The fastest thing on four feet, and never mind all that guff about the cheetah that people have been accepting for years, is a handsome animal named Copelan.

And unless the sun comes up in the west today, he'll run away with the 1 1/8-mile Florida Derby (WJLA-TV-7 at 5:36 p.m.). It is the general belief around here that Copelan has all the necessary credentials to set his own pace, dare anything to catch him and become the favorite to win the Kentucky Derby, come May 7.

That may be a lot to live up to, but Copelan has a wonderful resume. It wasn't until the seventh race of his career that any horse finished in front of him. And in his latest exhibition of speed he made a cake-walk of Gulf Stream's Fountain of Youth Stakes, against several of the same steeds who will try to beat him today.

The lucky gentleman who owns this speedball is one of the most respected in racing. He is Fred W. Hooper, who is 85 years old, is still taller than Bowie Kuhn, likes to help out a little bit with the training of his horses and in 1946 won the Kentucky Derby with the first horse he ever owned. Name of Hoops Jr.

In today's classic, previously won by such notables as Carry Back, Northern Dancer, Alydar and Spectacular Bid, there will be a field of 12 3-year-olds. But with a nod to Shakespeare, the oddsmakers are saying that the cast is comprised of one principal and 11 spearcarriers.

The only reservation about Copelan is whether he can carry his speed 1 1/8 miles, which is farther than he has ever gone before. He gets good stamina from his dam, Susan's Girl, and her sire, Quadrangle. But the suspect in his genes may be his sire, Tri-Jet, not noted for distance.

Hooper didn't have to bid a nickle for Copelan, now a multimillion-dollar baby. He bred him from racing blood in his own barns. "Even as a foal he looked sound and smooth to me," Hooper said.

Copelan is a good-looking bay, but not quite what the horsemen call a thing of beauty. Breeder David Goldman said, "He wouldn't stop you in your tracks, like those good-lookers like Majestic Prince or Secretariat. I'd say he looks more like an Alydar. He's a good size but he doesn't carry much flesh. He runs like he enjoys it, though."

On the way to finishing first in eight of his first 10 starts, there have been a couple of misadventures for Copelan. The last was a terrible fifth-place finish in the Hollywood Futurity, his final race as a 2-year-old. Went to the post the favorite over Roving Boy.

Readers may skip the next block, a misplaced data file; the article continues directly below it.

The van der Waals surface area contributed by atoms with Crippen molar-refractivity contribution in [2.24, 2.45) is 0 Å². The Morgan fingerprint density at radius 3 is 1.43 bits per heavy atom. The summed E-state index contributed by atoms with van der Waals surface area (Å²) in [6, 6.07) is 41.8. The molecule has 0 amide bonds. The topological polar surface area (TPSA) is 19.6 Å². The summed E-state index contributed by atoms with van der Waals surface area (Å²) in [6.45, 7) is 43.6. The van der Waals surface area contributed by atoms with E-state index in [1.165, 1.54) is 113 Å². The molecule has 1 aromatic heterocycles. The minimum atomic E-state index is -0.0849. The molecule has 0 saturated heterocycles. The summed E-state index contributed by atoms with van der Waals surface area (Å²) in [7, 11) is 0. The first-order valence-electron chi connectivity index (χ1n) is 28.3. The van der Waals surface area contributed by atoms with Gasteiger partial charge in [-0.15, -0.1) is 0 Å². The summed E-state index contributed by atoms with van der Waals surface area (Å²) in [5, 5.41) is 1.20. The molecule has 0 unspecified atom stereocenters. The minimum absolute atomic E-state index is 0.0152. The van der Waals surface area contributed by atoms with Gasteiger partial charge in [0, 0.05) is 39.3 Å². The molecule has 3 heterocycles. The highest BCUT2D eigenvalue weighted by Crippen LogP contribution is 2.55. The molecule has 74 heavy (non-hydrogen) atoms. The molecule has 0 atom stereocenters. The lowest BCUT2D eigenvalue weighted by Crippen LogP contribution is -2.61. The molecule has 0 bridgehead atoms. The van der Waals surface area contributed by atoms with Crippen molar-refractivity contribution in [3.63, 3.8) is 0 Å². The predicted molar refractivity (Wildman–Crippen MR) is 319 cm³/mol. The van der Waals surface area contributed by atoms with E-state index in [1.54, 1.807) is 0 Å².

Trainer Griffin Mitchell said, "Early in the race something kicked up a clod of dirt into his eye and my colt wanted no more of the race. I don't blame him. He had a bad-looking eye at the finish. The scar tissue is still there." The other race he lost was at the Meadowlands in New Jersey. "He wasn't himself that night," said jockey J.D. Bailey. "First time he ever raced under the lights and it shook him, I think."

Bailey, who rode Copelan in six of eight winning races, won't ride him today. They've switched to the more stylish Laffit Pincay Jr., who saw Copelan home in the Fountain of Youth. As most horsemen would say, "You don't ride anybody else if you can get a Lafitt Pincay."

Copelan drew No. 6 post position, in the middle of the 12-horse field. But post position is no big deal for him. In winning the Fountain of Youth, Pincay took Copelan from the most outside post and after barely a sixteenth of a mile had his eager animal five lengths in front, going into the first turn. All of Gulfstream gasped at that incredible early speed, and what he was showing at the finish.

Actually, Copelan was headed by a neck or so in mid-stretch by Currant Hope, one of those he'll face today, but it was almost as if Pincay deliberately wanted to test his mount. Yet without laying a whip on Copelan, merely by letting his hands give the message, Pincay got a response that took him to the wire, 2 1/2 lengths in front.

Chumming probably will be today's second choice. He is princely bred, by Alleged out of a Sea Bird mare, which is double royalty. Chumming ran a smashing race in the Fountain of Youth to be beaten two necks by runner-up Highland Park, but was a full second slower than Copelan.